More than Wick & Wax – Pentecost Sunday
More than Wick & Wax:heeding and feeding the flame of the Spirit.
based on Psalm 104 & Acts 2:1-18
“Suddenly they heard what sounded like a violent, rushing wind from the heaven; the noise filled the entire house in which they were sitting. Something appeared to them that seemed like tongues of fire; these separated and came to rest on the head of each one…”
Each Sunday, as we gather for worship we light the candle – a visual reminder of the presence of the Holy in our midst. We come together, this little and diverse community, because at some level we hope that our gathering will be transformative. We may not be able to say in what way we hope it transforms us, but still there is the hope, that something will happen that causes our spirits to quicken.
Cynthia Bourgeault writes of transformation using the image of a candle. “In its outer, sensible form a candle is an object consisting of (wax) and wick. But the real secret of the candle reveals itself only when the match is struck and the candle begins to burn. It gives of the materials of its outer form in order to release the heat and fragrance (and light) within. Only then do we see what a candle really is: its outer life is wax and wick, its inner life is flame.” P 55 the Wisdom Way of Knowing
Perhaps this is the meaning of Pentecost- this little group of misfits, this vagabond, leaderless group gathered, and opened their hearts through prayer to what Jesus had promised in his farewell address to them – the presence and the power of the Holy Spirit.
In that, they were transformed, like a candle that, only when lit, reveals its true inner nature. They were willing to let themselves be `used up’ for something greater than their individuality. Open to the fire of the Holy Spirit, they created communication and thus community. They spoke to the hearts of those who were in Jerusalem for the Jewish festival of Shavuot, which commemorates the giving of the Torah – the 10 Commandments on Mount Sinai.
Peter, as a means of explaining to the bystanders, recalls the Hebrew scriptures that tell of a day when God’s Spirit will be poured out on all people, equipping them for a ministry as transformative as a candle flame lighting up the darkness. That day is now, says Peter. The disciples are energized and emboldened as the Spirit embraces each one. They lift up their voices in praise and thanksgiving.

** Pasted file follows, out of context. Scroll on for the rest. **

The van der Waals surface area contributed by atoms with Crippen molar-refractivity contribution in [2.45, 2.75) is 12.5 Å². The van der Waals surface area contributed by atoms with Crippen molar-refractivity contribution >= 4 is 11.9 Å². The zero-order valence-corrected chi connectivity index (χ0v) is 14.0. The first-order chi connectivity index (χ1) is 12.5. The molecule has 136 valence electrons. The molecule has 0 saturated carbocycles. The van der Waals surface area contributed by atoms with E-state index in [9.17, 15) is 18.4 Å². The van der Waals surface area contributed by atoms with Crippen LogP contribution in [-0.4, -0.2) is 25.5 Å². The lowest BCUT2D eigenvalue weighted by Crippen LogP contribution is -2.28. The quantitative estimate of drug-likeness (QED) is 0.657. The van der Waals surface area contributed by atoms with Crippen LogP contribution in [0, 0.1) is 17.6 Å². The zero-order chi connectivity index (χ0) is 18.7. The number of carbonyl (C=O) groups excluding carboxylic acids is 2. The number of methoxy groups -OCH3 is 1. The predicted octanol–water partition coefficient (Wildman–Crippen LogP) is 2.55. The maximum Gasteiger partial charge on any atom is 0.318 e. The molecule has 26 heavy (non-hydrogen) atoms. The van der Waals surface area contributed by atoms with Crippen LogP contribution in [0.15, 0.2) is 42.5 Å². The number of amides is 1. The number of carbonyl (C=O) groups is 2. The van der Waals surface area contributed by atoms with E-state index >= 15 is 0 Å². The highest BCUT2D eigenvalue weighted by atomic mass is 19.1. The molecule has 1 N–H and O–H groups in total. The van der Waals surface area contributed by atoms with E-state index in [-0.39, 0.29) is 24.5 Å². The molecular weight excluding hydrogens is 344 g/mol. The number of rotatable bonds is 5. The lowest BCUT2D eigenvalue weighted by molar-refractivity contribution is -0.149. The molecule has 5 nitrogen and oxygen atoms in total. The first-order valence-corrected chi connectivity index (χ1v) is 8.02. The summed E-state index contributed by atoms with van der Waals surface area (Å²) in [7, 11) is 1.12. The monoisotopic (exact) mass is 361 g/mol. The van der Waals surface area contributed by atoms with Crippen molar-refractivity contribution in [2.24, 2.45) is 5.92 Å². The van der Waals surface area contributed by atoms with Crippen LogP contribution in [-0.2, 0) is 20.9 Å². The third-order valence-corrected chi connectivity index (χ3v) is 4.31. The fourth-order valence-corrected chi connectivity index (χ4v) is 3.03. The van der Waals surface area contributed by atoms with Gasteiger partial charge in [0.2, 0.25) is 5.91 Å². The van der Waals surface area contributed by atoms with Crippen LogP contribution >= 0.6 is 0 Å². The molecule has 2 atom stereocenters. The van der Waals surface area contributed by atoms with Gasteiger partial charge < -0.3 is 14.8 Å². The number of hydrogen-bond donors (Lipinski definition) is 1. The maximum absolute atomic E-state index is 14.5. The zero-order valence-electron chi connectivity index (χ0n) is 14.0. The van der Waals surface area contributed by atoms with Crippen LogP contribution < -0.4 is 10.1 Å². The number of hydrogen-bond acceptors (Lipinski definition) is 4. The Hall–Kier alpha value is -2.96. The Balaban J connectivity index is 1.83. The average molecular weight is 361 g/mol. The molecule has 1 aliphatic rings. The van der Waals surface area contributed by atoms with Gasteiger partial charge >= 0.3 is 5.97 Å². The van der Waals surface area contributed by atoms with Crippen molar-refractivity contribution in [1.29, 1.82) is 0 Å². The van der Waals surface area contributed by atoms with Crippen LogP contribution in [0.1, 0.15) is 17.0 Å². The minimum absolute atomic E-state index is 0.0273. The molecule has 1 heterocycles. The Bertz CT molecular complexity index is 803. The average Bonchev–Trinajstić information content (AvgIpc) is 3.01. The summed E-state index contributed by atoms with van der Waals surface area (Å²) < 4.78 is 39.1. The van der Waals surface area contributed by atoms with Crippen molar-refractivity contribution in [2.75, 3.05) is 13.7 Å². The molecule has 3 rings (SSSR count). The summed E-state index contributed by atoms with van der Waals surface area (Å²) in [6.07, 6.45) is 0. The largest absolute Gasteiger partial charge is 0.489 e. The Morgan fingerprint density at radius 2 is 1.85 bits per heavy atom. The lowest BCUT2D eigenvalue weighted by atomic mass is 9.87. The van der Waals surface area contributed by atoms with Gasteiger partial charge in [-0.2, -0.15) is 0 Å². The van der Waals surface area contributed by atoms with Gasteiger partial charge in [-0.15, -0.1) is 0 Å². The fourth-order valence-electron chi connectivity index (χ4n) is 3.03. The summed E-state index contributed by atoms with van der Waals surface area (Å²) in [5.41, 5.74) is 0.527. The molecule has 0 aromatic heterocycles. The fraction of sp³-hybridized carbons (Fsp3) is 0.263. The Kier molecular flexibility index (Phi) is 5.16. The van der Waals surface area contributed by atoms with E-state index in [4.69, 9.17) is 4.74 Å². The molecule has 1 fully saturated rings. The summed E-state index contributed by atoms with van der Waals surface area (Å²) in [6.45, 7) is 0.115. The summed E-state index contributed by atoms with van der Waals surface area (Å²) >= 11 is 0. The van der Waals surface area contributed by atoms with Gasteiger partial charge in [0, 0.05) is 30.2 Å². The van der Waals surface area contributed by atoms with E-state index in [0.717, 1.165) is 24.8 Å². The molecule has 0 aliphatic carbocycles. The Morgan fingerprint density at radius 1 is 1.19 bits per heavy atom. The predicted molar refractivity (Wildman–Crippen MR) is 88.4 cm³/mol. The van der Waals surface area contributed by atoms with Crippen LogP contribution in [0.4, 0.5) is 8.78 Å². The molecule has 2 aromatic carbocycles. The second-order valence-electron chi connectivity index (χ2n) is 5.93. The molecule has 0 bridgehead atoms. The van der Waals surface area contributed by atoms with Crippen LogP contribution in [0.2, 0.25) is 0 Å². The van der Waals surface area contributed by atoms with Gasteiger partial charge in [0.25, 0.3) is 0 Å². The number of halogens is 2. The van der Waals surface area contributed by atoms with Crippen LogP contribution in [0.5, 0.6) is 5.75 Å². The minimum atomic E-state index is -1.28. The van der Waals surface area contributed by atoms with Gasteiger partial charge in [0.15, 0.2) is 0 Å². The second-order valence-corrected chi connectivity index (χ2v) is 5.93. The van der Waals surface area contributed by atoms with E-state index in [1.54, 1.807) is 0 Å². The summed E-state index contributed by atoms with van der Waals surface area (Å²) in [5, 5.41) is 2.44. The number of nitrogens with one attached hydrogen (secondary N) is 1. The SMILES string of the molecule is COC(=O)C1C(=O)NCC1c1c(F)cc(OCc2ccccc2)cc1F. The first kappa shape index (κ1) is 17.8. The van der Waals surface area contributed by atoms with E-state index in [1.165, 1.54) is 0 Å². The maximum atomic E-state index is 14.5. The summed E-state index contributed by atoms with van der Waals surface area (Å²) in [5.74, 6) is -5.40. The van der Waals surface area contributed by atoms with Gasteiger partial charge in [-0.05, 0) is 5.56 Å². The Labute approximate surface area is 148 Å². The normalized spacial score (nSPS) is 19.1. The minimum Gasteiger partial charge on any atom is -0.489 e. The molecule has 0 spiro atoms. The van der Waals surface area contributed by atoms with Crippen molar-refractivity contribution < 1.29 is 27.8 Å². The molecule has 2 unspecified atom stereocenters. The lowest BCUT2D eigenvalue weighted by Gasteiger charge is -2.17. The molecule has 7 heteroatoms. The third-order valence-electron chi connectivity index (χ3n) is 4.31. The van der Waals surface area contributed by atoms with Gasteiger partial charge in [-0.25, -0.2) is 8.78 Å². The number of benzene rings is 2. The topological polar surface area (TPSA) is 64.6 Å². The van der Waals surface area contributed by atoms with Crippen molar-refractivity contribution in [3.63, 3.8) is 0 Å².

In the midst of life then and now – a life fraught with so much loss and fear, brutality and blindness, prayer and praise seem so puny, so useless. And yet we create a certain kind of energy when we pray and when we praise, when we give thanks … it heals and enlivens. And there is something about doing that in community that truly strengthens and enlivens us to bring healing and loving energy into the world.
We often in our world, unconsciously release a different kind of energy. When we lock up our homes and become obsessed with our personal safety, we generate fear.
When we bulldoze farmland and forests to create strip-malls and extract oil, we generate greed.
When we praise a 60 work week we generate stress and sickness and devalue ourselves and our families.
When we praise God, alone or in community, something very different is generated. Cynthia Bourgeault, tells the story of a monastery in France in the early 1960s. A new abbot decreed that the monks would discontinue their age-old practice of Gregorian chant which had previously occupied the monks some five to six hours a day. The abbot believed the chanting served no useful purpose, and the monks would be freed up for more useful activities.
As the days passed, more and more of the monks became ill. A whole procession of doctors came in – making dietary suggestions, and sleep suggestions, but no improvement was noted. The abbot finally called in Dr. Alfred Tomatis, an ear, nose and throat specialist who found 70 of the 90 monks slumped in their cells, severely depressed and lethargic. He reintroduced the chanting immediately. Within a few months improvements were made, and by eight months, most of the monks had made a full recovery. The singing not only fed their souls, it fed their bodies! P. 57 The Wisdom Way of Knowing
On Friday afternoon, I was involved in a meeting which, thanks to the marvels of technology, brought together people in Vancouver, Victoria, Naramata and Salmon Arm and a few other places! We were fired up about something – the fate of Naramata Centre. But which way would the energy go? Would we spiral into negativity and blame and generate resentment and fear? Would we soften and open to the Spirit, listen deeply and offer our best selves. I am happy to report that we started in songs of praise and we offered our inner selves to the flame of the Holy Spirit, to see where that will lead. We were able to come up with some helpful and encouraging points to share at the AGM in June 27th.
When have you felt `on fire’ about something? What quenched the fire in you? What helped it burn brightly? (several congregational memebers offered examples) .
Peter understood his moment in history as the fulfillment of Joel’s prophesy. That transforming moment is still here, that Sprit is ready and willing to work with us. With prayer and praise, let us be open to where that leads us.